In its conceit, Poi definitely nails the colorful backdrops and engaging worlds as it hands you control over two orphan siblings that you can alternate between in a journey to collect shiny Explorer medallions for a kind old man who know more about your journey then he’s letting on. Each world is broken down into segments that center around one specific object to collect the prized collectible much like the 3D Mario titles, significantly changing something about the level each and every time you enter it. Poi does expand upon the foundation it heavily homages though as it gives players the chance to collect coins that they can spend on tools and skills that will come in handy later for the more challenging medallions that require their use in order to be collected.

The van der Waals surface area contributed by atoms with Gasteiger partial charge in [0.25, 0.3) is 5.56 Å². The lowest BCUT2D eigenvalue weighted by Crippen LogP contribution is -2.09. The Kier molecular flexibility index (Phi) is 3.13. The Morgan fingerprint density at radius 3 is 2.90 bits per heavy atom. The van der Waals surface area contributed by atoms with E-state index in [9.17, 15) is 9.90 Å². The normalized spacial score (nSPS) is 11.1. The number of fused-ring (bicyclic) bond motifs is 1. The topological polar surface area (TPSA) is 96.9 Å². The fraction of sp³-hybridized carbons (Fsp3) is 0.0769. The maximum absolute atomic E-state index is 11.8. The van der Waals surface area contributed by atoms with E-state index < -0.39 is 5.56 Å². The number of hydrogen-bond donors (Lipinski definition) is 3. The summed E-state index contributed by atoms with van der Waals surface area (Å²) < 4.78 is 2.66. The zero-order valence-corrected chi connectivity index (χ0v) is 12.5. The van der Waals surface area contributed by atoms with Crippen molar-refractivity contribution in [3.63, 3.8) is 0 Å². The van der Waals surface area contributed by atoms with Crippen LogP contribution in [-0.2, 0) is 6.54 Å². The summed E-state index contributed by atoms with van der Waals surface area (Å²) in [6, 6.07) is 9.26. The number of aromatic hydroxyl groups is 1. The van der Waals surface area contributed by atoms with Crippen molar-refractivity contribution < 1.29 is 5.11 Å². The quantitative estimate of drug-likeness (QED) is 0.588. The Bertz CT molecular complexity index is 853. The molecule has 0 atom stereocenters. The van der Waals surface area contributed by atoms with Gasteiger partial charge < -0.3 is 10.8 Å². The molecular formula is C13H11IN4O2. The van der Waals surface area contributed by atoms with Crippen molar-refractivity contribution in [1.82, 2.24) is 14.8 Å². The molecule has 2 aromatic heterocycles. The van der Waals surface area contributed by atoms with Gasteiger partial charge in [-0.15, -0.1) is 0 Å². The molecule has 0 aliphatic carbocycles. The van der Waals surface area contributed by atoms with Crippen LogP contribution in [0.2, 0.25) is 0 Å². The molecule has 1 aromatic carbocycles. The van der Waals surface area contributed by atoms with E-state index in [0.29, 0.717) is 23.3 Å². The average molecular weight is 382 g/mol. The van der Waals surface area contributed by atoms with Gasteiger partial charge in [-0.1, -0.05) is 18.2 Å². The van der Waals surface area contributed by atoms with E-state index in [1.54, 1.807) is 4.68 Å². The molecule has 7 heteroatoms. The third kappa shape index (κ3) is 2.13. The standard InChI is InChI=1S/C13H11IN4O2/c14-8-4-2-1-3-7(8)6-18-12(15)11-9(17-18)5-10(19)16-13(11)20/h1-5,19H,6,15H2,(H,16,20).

Poi is out now on Steam, and is currently enjoying its first sale, I recommend any fan of the genre that doesn’t particular need a heavy reverence towards Rare in their 3D romps to be enjoyed should go check it out.
Sometime before Playtonic came onto KickStarter with their less than conspicuous Love Letter to that one Bear & Bird game that people seem to love, another studio by the name of Gears for Breakfast teased a revival of that brand of gameplay with their own crowd-funding project name A Hat in Time.
Starring the endearing Hat Kid, A Hat in Time will follow its namesake and have you exploring the different worlds through various points of history in search of Hourglasses to help her fuel her ship after she was attacked by, no joke, the Mafia.
Did I also forget to mention that her arch nemesis is another lady named Mustached Girl?